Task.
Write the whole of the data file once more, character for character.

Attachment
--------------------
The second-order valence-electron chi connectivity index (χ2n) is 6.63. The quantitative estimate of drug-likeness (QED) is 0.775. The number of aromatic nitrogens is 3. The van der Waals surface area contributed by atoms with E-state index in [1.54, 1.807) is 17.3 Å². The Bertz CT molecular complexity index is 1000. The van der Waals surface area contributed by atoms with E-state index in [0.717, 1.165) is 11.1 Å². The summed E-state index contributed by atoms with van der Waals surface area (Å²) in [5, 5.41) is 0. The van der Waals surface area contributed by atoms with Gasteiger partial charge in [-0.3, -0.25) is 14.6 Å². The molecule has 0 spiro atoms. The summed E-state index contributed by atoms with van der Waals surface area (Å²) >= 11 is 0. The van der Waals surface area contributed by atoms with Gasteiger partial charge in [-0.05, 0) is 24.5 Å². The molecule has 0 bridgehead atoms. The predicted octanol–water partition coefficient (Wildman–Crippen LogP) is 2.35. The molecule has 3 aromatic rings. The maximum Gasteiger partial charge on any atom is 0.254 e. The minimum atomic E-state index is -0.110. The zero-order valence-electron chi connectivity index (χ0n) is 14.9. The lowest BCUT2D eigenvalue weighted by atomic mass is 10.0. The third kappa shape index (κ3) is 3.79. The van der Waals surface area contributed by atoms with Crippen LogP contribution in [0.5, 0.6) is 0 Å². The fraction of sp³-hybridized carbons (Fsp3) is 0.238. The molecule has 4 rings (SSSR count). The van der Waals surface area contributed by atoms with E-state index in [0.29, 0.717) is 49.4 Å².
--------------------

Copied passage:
The second-order valence-electron chi connectivity index (χ2n) is 6.63. The quantitative estimate of drug-likeness (QED) is 0.775. The number of aromatic nitrogens is 3. The van der Waals surface area contributed by atoms with E-state index in [1.54, 1.807) is 17.3 Å². The Bertz CT molecular complexity index is 1000. The van der Waals surface area contributed by atoms with E-state index in [0.717, 1.165) is 11.1 Å². The summed E-state index contributed by atoms with van der Waals surface area (Å²) in [5, 5.41) is 0. The van der Waals surface area contributed by atoms with Gasteiger partial charge in [-0.3, -0.25) is 14.6 Å². The molecule has 0 spiro atoms. The summed E-state index contributed by atoms with van der Waals surface area (Å²) >= 11 is 0. The van der Waals surface area contributed by atoms with Gasteiger partial charge in [-0.05, 0) is 24.5 Å². The molecule has 0 bridgehead atoms. The predicted octanol–water partition coefficient (Wildman–Crippen LogP) is 2.35. The molecule has 3 aromatic rings. The maximum Gasteiger partial charge on any atom is 0.254 e. The minimum atomic E-state index is -0.110. The zero-order valence-electron chi connectivity index (χ0n) is 14.9. The lowest BCUT2D eigenvalue weighted by atomic mass is 10.0. The third kappa shape index (κ3) is 3.79. The van der Waals surface area contributed by atoms with Crippen LogP contribution in [0.5, 0.6) is 0 Å². The fraction of sp³-hybridized carbons (Fsp3) is 0.238. The molecule has 4 rings (SSSR count). The van der Waals surface area contributed by atoms with E-state index in [0.29, 0.717) is 49.4 Å².